In the northwest corner of India lies a special island surrounded by the Brahmaputra River. What’ makes it special is the fact that it is the largest river island in the world. Majuli is home to 150,000 people and the location of a 1,360-acre forest, but sadly, it’s the victim of erosion – and I mean years of damage. Even though flooding and erosion affects other areas, such as the mainland of Jorhat, erosion could possibly dissolve the island of Majuli, in no time.
The people of Majuli have lost homes because of the rising waters – homes and temples. It’s tragic, seeing as some of the temples located on Majuli are around 250 years old. Within five years, temples located just 200 kilometers from the river bank will also be gone.
The Forest Man
But there is hope for Majuli. A 1,360-acre forest, called Molai, could be just the thing to stop the erosion. Planted since the 70s, the Molai forest was nurtured by Jadav Payeng, one tree at a time, until it now is bigger than Central park! Although half of the island has already eroded away, thousands of trees and bamboo now hold fast some remaining acres. And all this was done single handed, by the forest man!
Because of this man’s efforts, endangered species, such as Bengal tigers, elephants and vultures, have returned to the island. Other species of animals thrive as well, along with plants and various vegetation. Acres of roots crawl deep into the ground, anchoring Majuli.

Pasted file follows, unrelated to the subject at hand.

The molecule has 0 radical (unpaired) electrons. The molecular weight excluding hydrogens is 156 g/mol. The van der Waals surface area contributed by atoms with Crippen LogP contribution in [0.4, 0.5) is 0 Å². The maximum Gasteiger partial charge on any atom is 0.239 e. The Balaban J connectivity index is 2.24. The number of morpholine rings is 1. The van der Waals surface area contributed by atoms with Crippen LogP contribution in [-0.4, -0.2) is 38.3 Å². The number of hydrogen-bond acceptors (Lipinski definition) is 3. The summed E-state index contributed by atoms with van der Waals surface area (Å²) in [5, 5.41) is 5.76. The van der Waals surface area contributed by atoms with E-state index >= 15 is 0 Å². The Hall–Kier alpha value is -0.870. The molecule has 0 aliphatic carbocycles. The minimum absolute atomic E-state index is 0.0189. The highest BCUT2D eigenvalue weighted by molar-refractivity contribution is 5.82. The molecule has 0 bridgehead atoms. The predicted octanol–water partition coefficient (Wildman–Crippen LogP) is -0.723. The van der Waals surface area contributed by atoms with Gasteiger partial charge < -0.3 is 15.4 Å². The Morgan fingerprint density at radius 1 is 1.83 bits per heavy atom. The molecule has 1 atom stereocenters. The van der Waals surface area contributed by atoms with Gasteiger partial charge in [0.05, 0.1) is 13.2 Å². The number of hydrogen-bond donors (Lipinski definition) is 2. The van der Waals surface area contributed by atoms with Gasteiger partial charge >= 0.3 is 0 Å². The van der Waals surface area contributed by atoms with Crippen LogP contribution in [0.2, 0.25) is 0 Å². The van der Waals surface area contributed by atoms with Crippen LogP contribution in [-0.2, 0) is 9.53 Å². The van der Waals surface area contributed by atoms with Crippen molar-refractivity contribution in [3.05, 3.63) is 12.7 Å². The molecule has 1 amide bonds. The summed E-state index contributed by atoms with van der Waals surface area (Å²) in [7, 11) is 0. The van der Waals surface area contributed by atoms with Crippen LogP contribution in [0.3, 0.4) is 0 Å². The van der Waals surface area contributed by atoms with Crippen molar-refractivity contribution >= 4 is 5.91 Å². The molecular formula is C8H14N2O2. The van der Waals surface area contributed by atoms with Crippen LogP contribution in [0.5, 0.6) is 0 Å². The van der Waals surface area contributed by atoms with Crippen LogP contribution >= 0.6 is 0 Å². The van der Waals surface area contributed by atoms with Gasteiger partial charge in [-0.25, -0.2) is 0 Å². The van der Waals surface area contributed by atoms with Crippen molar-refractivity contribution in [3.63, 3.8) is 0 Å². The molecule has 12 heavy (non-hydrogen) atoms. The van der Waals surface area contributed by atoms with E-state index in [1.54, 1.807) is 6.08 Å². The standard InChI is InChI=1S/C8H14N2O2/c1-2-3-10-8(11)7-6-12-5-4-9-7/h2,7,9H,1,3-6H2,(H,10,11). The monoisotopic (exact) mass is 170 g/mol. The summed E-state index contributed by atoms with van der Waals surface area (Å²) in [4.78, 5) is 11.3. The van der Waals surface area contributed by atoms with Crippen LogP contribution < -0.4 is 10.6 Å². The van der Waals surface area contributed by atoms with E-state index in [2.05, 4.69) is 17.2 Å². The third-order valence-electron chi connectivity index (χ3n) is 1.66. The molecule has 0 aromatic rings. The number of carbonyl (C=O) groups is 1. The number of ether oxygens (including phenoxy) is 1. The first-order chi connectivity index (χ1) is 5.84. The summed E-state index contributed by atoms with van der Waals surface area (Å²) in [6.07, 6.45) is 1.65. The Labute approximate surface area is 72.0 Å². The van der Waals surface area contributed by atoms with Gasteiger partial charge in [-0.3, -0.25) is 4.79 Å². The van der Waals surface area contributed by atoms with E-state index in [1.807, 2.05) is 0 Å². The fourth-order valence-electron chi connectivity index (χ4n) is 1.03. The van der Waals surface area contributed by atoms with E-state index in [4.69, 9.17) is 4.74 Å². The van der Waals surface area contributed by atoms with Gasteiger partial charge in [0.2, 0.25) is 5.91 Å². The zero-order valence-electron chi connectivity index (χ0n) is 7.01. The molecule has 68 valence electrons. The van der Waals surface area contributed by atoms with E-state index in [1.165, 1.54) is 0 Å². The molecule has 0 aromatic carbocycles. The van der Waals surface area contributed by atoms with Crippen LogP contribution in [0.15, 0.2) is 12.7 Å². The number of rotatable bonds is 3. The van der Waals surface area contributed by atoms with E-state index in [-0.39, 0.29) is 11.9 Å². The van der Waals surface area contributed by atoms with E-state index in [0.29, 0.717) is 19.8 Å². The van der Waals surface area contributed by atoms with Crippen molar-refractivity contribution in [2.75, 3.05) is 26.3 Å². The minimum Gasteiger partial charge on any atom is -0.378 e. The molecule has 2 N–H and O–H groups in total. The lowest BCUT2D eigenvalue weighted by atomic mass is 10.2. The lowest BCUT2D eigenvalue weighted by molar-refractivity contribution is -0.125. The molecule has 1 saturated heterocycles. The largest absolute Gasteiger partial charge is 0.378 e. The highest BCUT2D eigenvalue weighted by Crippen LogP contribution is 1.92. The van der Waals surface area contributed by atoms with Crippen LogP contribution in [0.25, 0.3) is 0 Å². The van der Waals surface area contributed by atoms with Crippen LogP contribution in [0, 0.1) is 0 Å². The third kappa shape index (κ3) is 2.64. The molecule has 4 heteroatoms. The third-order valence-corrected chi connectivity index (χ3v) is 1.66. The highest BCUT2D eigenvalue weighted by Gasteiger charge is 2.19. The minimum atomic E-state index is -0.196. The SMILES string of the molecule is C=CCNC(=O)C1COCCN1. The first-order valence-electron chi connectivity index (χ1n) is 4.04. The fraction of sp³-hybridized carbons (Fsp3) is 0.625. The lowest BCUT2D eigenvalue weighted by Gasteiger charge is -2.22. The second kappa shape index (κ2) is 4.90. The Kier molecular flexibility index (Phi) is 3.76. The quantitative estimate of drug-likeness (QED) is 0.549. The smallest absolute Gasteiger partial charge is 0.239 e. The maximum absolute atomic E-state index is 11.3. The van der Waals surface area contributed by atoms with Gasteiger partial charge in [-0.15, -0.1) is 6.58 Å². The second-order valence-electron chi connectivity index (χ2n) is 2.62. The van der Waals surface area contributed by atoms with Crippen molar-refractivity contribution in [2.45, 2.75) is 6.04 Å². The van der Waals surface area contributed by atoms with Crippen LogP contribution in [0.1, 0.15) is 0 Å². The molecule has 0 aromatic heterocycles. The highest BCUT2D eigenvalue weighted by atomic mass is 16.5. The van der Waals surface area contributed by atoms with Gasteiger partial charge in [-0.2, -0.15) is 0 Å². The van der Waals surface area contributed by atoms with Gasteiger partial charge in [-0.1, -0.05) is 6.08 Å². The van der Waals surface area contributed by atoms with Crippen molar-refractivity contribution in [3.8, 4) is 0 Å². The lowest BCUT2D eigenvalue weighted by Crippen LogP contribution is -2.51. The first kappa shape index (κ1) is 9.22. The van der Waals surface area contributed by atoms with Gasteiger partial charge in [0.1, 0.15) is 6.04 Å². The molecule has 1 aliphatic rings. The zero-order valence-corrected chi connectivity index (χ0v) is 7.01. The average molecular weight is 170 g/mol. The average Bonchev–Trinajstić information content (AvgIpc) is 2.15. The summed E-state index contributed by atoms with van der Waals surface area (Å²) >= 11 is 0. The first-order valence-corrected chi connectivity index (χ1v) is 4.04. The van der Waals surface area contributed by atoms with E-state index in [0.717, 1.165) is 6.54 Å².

Jadav Payeng has been recognized for this endeavors too. The former president of India, A.P. J. Abdul Kalam, was the one who gave him the name “Forest Man of India”. This recognition came after a short film was made by photographer Jitu Kalita and a series of articles circulated the globe. Payeng had become a hero to his people and his home.
His efforts continue
The forest man continues to plant trees with the help of his family. And the planting is much easier than when he started, having seeds from established trees to grow more. Imagine, if one person can create such change, how much 5 or 10 people could do, if they only joined in the Forest man’s quest to halt flood and erosion from destroying Majuli. In fact, re-forestation could make a monumental difference all along the banks of the Brahmaputra River in India.
In the words of Payeng,
“I am just a simple man. There are many just like me.”
Simply said and filled with promise for our planet, wouldn’t you say? Jadav Payeng will continue his work until he can do it no longer. I personally hope that his children will continue his legacy for saving Majuli. I also hope that the forest man can be an inspiration for us all. Each one of us can make a world of a difference. Especially when it’s our world that is at stake.
What can you do for your planet?